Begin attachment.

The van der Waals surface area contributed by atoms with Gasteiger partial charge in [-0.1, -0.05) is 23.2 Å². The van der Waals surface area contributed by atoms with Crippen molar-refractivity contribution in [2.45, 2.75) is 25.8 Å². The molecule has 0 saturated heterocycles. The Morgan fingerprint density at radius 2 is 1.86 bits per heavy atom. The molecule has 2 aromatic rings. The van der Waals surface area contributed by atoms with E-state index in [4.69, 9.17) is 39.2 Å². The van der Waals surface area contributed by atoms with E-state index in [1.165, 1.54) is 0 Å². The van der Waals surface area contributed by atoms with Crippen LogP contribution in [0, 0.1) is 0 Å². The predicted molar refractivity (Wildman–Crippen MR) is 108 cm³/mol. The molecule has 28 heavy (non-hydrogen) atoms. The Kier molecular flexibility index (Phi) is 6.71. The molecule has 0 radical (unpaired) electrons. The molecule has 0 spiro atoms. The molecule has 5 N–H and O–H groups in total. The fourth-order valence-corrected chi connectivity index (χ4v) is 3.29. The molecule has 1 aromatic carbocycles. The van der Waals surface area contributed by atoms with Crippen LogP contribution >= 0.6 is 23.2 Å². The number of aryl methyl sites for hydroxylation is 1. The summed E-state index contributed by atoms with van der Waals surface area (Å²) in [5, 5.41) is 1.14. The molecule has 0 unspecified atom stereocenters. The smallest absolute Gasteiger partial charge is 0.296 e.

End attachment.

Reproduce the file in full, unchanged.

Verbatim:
The van der Waals surface area contributed by atoms with Gasteiger partial charge in [-0.1, -0.05) is 23.2 Å². The van der Waals surface area contributed by atoms with Crippen molar-refractivity contribution in [2.45, 2.75) is 25.8 Å². The molecule has 0 saturated heterocycles. The Morgan fingerprint density at radius 2 is 1.86 bits per heavy atom. The molecule has 2 aromatic rings. The van der Waals surface area contributed by atoms with E-state index in [4.69, 9.17) is 39.2 Å². The van der Waals surface area contributed by atoms with E-state index in [1.165, 1.54) is 0 Å². The van der Waals surface area contributed by atoms with Crippen LogP contribution in [0, 0.1) is 0 Å². The predicted molar refractivity (Wildman–Crippen MR) is 108 cm³/mol. The molecule has 28 heavy (non-hydrogen) atoms. The Kier molecular flexibility index (Phi) is 6.71. The molecule has 0 radical (unpaired) electrons. The molecule has 0 spiro atoms. The molecule has 5 N–H and O–H groups in total. The fourth-order valence-corrected chi connectivity index (χ4v) is 3.29. The molecule has 1 aromatic carbocycles. The van der Waals surface area contributed by atoms with Crippen LogP contribution >= 0.6 is 23.2 Å². The number of aryl methyl sites for hydroxylation is 1. The summed E-state index contributed by atoms with van der Waals surface area (Å²) in [5, 5.41) is 1.14. The molecule has 0 unspecified atom stereocenters. The smallest absolute Gasteiger partial charge is 0.296 e.